Fellow Graduates, Ladies and Gentlemen,—Owing to the unavoidable absence of the Chancellor of the University, I have been entrusted with the pleasing task of presenting the diplomas gained during the last examination to the successful students of Canterbury College, whom I wish here to congratulate most heartily upon their well deserved success. I may be permitted to observe to them that they have thus gained one of the first steps on the ladder of knowledge, and if they wish really to become masters in any one subject, they must also in the future continue to toil and work, with an honest endeavour to advance truth in all its aspects. This is the more necessary, as in the age in which we live the advancement of knowledge is most remarkable and striking. Gradually, one by one, some of the secrets of nature are unveiled to the astonished eye and the enchanted mind, and though we shall never be able to fathom the vera causa of our being and of the great laws by which the cosmos is governed, our understanding will become more extended, and our sense of the beautiful more expanded, than they ever were before. The time of mediæval teaching is past,—science in all its phases every day becomes more necessary to the intellectual and material welfare of the community. Nature blindness,—to use the expression of an eminent North American writer,—has gradually to give way in the human mind to an earnest endeavour of the student to become acquainted, as far as possible, with the world to which we belong, and the physical laws by which it is governed. At the present time there is no power like knowledge—scientific knowledge—both in peace and war. If New Zealand wants to become a great country, if it wishes to march abreast with other civilised nations, it must assist, with no niggardly hand, the highest aim of education, the search after truth. Thus, only, will it be able to raise the general standard of knowledge, and sharpen the power and ability of its inhabitants to battle with the great questions of life, and to grasp the difficulties, even in international questions, which surround us everywhere. And this brings me to a theme of considerable importance to our Alma mater; a question that will at once point to the great difference between literary and scientific disciplines. Those of our Professors teaching scientific subjects labour, as a rule, under great disadvantages in comparison to their colleagues who devote themselves to humanistic studies, for they must prepare apparatus and specimens for the illustration of their lectures. In many instances, however, they do not possess the necessary material to do so adequately, and thus are often deprived of the means of bringing the results of the latest researches—often wonderfully interesting and instructive—before their students. I would like to ask, what has the University of New Zealand, what have the page break affiliated Colleges done for physical research since they began their work? Has an Astronomical Observatory been established? In what state are our laboratories for physical, chemical, or physiological research? What provision has been made for obtaining new instruments and apparatus, so necessary for the elucidation of the results of the latest discoveries? I have to answer that, owing to its peculiar constitution, nothing could be done by our University, and that in most of the affiliated Colleges, owing to their limited income, scarcely any new apparatus has been obtained, and when this was done it was only owing to the constant and unflagging endeavours of the teachers, who, however, for that very reason, did not rise in favour with the holders of the purse strings. I am well aware that in most instances the strictest economy is necessary in our University Colleges to make both ends meet; but, nevertheless, owing to the great and incalculable value of the results of scientific research, some small annual grant ought to be set aside for obtaining the necessary appliances to keep pace with modern research in the Northern Hemisphere. If the matter were properly represented to the Government of the Colony, I have no doubt that some funds would be set aside for the purpose. As the want has been felt for some time past of a proper and well equipped astronomical observatory in New Zealand, under the direction of an astronomer who could devote part of his time to teaching the students of our University that sublime science, the necessary grant for the erection of such a valuable institution ought also to be obtained. Of the great English Universities Cambridge stands foremost in showing us that the spirit of modern enquiry has taken hold of its rulers. Large sums of money are spent annually on the erection of museums, chemical, physical, and physiological laboratories, and new Professorships are created, so that all those subjects of modern date, but of eminent value to the rising generation, can be properly taught. The Cambridge University Calendar furnishes us with an instructive insight into the great changes that have taken place since the beginning of the century in the teaching power of that venerable institution. I find that besides four Professorships for purely theological subjects, which may be said to be only of use to students belonging to the Church of England, eighteen new chairs have been endowed. Of these, eleven belong to purely scientific subjects, and seven to humanistic studies. Of the latter, three belong to extinct languages, Latin, Sanscrit and Anglo-Saxon, and the others to Political Economy, Law, and the Fine Arts. The greater part of all these Professorships have been established since 1863. In order to keep pace with the requirements of the science teachers, museums and laboratories had also to be provided. By a series of extensive new edifices, and the alteration of older buildings, all the Professors of the Natural Sciences have—the Cambridge University Calendar of 1881 states—been furnished with a connected series of museums and lecture-rooms, further increased by a range of workrooms in three floors commenced in 1877. During the month of May last, the Senate has also approved of the erection of a new chemical laboratory on an extensive scale, fitted up with all the newest improvements. Guided by such illustrious men as Professor Michael Poster and the late Professor Clerk Maxwell, a scientific school has sprung up at Cambridge that will bring new lustre and additional renown to that ancient University, and atone in some degree for the neglect scientific teaching has hitherto sustained from those who set teaching in the old beaten track above all other human knowledge. And that this comparatively young scientific school produces eminent men is clearly proved, by the choice of five Cambridge men as Fellows of the Royal Society of London at the yearly election of fifteen new Fellows in May last, whilst ten others have been elected in the last five or six years. I may also draw attention to the fact that, at that old established University, constant endeavours are made to do away with those compulsory subjects that are not of paramount value to scientific students, or even to those who do not wish to devote their life to philological researches, and I have no doubt that this desirable change will soon be accomplished so that all subjects will be treated as of equal value. Whatever may be the fate of the Universities of the future, one thing is certain, that they will only deserve their name—Universitas—if they devote themselves to the whole range of human knowledge, without favouring some subjects more than others—in fact, if they cease to have compulsory subjects at all, and allow the students to select for themselves those branches of knowledge for which they have the greatest aptitude in order that they may thus do most benefit to the community of which they are members. Naturally, the Universities of the future must take care that students who graduate in them represent fairly the knowledge of the times in which they live, and do not merely possess some knowledge in one or two subjects while they are totally ignorant even in the rudiments of all others. It is scarcely necessary to add that, as I have pointed out elsewhere, our secondary schools have greatly to be remodelled, and the method of teaching extinct and living languages altogether altered. Lately, on Oct. 27 last year, the new buildings of a University were opened, which in many respects comes up to the standard the highest education in a great State requires page break at the present time. The University of Strasbourg took the place of the so-called Académie de Strasbourg, which came to an end during the great France-German war in 1870-71. The new University was endowed in a way worthy of the great Empire to which Strasbourg now belongs. A number of the best teachers from Germany were attracted by liberal remuneration, but still more by the erection and endowment of laboratories, museums, and workrooms on a grander scale than anywhere in the world, even in the largest capitals of Europe. This great work of peace will probably do more to unite again to the great German Empire that portion so long in the hands of another nation, than any other means that could be devised. Though the ancient buildings of the former Académie do Strasbourg were not unimportant, a sum of about £6720.000 has been expended by the German Empire on new buildings, and a sum of £50,000 is annually devoted from its exchequer to supplement the comparatively large income of the former institution. There are 92 Professors to teach 858 students, of whom, in the summer semester of 1881, 252 were natives of Alsace-Lorraine, but the number is gradually increasing, and I have no doubt that owing to its perfect organisation and liberal endowment for scientific research, Strasbourg will shortly be one of the most frequented Universities on the Continent. You will agree with me that such a magnificent and complete creation for the advancement of the human mind is worthy of the great Empire from which it has emanated, and that we cannot do better than to follow in an humble way this example, as well as that of Cambridge. Whatever may be the opinion of educated men as to the subjects that ought to be selected for a University course, they ought all to agree that, principally, the inductive method ought to be used in the future for the elucidation of all questions in which the human reasoning power has to be brought into action. I can easily understand why the immortal father of modern science (Francis Bacon) stood alone and unheard amongst his contemporaries. He preached in the wilderness. All those who could have understood and followed him were entangled in the meshes of scholastic traditions, from which they could not free themselves. But now the times have fortunately changed, and though many of our great thinkers who have merely received the old intellectual training cannot active take part in modern research, they at least recognise the value of the new methods of inductive science. Again, lately we had a striking proof of this recognition in the solemn ceremony of unveiling the Darwin statue on June 9, in the great Hall of the Natural History Museum in London, upon which memorable occasion the Prince of Wales and the Archbishop of Canterbury stood side by side with Professor Huxley and many other leading men of science, representing modern thought and research, One great step has thus been gained; but before the desired result can really be obtained of placing the subjects to be taught by inductive reasoning on the same footing with those to which syllogistic reasoning is applied, we have to begin a thorough reform of our secondary schools. When the head masters of the latter place the same importance upon scientific subjects and modern languages as upon the old disciplines; when it is once admitted that the proper study of mankind is not man, but Nature, of which he is only a minute and unimportant atom, and that our intellectual and moral faculties can be trained just as well, if not better, by an insight into the great laws by which this wonderful world of ours is governed, than by merely studying the sayings of ancient writers, then a new era of happiness and comfort will begin for the general benefit of present and future generations.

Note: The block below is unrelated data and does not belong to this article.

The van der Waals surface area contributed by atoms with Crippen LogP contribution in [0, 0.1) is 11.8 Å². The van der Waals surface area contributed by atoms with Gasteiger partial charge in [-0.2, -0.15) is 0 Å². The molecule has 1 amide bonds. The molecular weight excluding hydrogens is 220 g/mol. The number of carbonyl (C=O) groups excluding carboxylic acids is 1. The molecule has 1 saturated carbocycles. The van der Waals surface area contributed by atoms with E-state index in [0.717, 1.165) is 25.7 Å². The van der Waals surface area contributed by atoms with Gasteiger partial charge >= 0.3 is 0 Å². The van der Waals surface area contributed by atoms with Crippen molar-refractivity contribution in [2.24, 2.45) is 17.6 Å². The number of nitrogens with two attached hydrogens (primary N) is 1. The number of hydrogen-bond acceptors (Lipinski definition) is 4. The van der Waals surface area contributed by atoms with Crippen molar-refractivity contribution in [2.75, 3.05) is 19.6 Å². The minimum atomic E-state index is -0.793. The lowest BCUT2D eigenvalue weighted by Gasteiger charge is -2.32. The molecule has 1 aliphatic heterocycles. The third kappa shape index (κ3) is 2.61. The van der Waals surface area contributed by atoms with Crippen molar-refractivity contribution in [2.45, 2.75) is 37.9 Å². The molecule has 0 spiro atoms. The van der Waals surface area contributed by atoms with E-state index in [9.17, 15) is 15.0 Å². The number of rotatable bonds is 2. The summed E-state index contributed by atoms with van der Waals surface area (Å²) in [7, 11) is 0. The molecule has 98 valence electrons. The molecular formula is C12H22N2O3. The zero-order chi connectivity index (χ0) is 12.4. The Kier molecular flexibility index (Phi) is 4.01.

The address was warmly applauded at the conclusion.